Imperial College Press
2012 | 130pp | £38 (HB)
Scientists who become literary writers are rare. Their most celebrated representative, Primo Levi, is unusual not only because of the extraordinary circumstances of his transition but because he was a chemist. Carl Djerassi, who with five novels, nine plays and two collections of poetry to his name can certainly claim membership of this select band, thinks that chemistry is poorly represented in drama and fiction because it seems to lack the appealing metaphors of mathematics or physics. What’s more, he adds, ‘theatre professionals’ – and doubtless the literary world in general – ‘are threatened, if not actually terrified by the subject.’
Djerassi’s one-man campaign to change that state of affairs has been energetic, inventive and fruitful – perhaps particularly with his 2000 play Oxygen, written with Roald Hoffmann and widely performed and debated. Chemistry in theatre now presents Insufficiency, the latest of Djerassi’s additions to the genre he calls science-in-theatre, alongside his earlier play Phallacy.
Insufficiency touches on one of his recurrent themes, the professional politics of the scientific community. A Polish chemist, Jerzy Krzyz, at a ‘second-rate university’ is furious at being denied tenure by colleagues who consider his work on ‘bubbleology’ – the physical chemistry of bubbles, especially in champagne and beer – to be literally too frothy. This topic is explicitly based on the reliably entertaining but perfectly serious work of French researcher Gérard Liger-Belair. But when Krzyz invites departmental members to try out the nanoparticles he has developed for controlling bubble nucleation, the consequences are tragicomic.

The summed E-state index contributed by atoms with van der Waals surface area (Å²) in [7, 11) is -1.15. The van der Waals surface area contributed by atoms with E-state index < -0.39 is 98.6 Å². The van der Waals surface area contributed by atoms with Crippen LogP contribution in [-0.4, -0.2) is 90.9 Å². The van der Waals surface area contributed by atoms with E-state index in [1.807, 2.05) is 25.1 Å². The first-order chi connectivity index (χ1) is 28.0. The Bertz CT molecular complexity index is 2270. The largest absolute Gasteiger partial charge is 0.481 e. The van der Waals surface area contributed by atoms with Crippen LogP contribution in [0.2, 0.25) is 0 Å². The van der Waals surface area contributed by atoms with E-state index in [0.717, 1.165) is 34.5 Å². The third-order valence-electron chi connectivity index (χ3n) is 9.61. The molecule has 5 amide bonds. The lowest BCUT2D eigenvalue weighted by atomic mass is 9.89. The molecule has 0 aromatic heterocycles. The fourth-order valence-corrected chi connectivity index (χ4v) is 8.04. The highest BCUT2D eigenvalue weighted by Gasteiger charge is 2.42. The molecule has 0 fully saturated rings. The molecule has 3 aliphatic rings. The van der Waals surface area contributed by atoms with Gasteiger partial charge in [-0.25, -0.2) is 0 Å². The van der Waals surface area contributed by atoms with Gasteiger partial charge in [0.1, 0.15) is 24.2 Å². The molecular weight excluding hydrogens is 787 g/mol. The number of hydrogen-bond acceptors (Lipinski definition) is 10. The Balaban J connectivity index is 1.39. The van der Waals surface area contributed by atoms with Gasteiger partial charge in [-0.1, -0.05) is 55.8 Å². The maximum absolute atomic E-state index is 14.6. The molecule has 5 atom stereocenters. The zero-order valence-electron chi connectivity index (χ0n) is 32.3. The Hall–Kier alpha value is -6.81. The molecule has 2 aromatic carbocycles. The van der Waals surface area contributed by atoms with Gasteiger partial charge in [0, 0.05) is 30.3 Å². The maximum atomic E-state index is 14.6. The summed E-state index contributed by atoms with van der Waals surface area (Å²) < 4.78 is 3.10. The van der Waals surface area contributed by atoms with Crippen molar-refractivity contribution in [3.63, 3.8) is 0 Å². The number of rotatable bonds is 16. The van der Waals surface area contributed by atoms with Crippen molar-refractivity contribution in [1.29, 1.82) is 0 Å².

Phallacy is a study of the tension between the scientific-analytical and art-historical perspective on works of art – a subject about which Djerassi, as a serious art collector, knows much.
As Djerassi explains in his introduction, it is never easy to discover whether the words on page work as drama, since it is so hard to get plays staged. Djerassi defends the case for writing plays as literature – to be read rather than watched – and points out that the text is only ever a launching point for the translation to the stage. A production of Insufficiency is already underway, so some of us will hopefully soon see how it fares in the flesh.
Details of future performances of Insufficiency are at http://bit.ly/NaNVxH.
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